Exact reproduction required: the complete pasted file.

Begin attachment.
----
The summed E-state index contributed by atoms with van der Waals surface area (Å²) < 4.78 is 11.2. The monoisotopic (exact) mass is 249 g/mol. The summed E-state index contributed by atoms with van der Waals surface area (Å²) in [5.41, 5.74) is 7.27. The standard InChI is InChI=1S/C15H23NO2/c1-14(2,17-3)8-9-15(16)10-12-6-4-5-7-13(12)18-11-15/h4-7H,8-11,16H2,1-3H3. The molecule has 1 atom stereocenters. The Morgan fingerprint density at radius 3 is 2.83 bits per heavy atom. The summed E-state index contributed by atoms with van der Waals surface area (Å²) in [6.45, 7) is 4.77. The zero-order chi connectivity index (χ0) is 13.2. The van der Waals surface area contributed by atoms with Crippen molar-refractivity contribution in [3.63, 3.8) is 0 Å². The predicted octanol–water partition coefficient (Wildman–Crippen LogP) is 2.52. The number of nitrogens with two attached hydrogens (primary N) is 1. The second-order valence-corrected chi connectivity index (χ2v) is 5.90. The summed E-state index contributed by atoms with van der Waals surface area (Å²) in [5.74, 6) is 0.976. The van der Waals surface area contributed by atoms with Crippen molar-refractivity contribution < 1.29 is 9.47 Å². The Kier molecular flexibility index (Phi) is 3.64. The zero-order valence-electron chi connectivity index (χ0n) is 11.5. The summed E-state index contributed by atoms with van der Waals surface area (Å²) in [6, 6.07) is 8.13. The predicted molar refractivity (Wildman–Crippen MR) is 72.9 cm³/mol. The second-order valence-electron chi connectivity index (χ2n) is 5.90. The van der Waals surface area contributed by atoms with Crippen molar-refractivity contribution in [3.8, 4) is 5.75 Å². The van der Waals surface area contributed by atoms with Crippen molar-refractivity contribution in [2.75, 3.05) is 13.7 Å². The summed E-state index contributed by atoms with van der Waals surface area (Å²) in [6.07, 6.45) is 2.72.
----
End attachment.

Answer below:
The summed E-state index contributed by atoms with van der Waals surface area (Å²) < 4.78 is 11.2. The monoisotopic (exact) mass is 249 g/mol. The summed E-state index contributed by atoms with van der Waals surface area (Å²) in [5.41, 5.74) is 7.27. The standard InChI is InChI=1S/C15H23NO2/c1-14(2,17-3)8-9-15(16)10-12-6-4-5-7-13(12)18-11-15/h4-7H,8-11,16H2,1-3H3. The molecule has 1 atom stereocenters. The Morgan fingerprint density at radius 3 is 2.83 bits per heavy atom. The summed E-state index contributed by atoms with van der Waals surface area (Å²) in [6.45, 7) is 4.77. The zero-order chi connectivity index (χ0) is 13.2. The van der Waals surface area contributed by atoms with Crippen molar-refractivity contribution in [3.63, 3.8) is 0 Å². The predicted octanol–water partition coefficient (Wildman–Crippen LogP) is 2.52. The number of nitrogens with two attached hydrogens (primary N) is 1. The second-order valence-corrected chi connectivity index (χ2v) is 5.90. The summed E-state index contributed by atoms with van der Waals surface area (Å²) in [5.74, 6) is 0.976. The van der Waals surface area contributed by atoms with Crippen molar-refractivity contribution < 1.29 is 9.47 Å². The Kier molecular flexibility index (Phi) is 3.64. The zero-order valence-electron chi connectivity index (χ0n) is 11.5. The summed E-state index contributed by atoms with van der Waals surface area (Å²) in [6, 6.07) is 8.13. The predicted molar refractivity (Wildman–Crippen MR) is 72.9 cm³/mol. The second-order valence-electron chi connectivity index (χ2n) is 5.90. The van der Waals surface area contributed by atoms with Crippen molar-refractivity contribution in [3.8, 4) is 5.75 Å². The van der Waals surface area contributed by atoms with Crippen molar-refractivity contribution in [2.75, 3.05) is 13.7 Å². The summed E-state index contributed by atoms with van der Waals surface area (Å²) in [6.07, 6.45) is 2.72.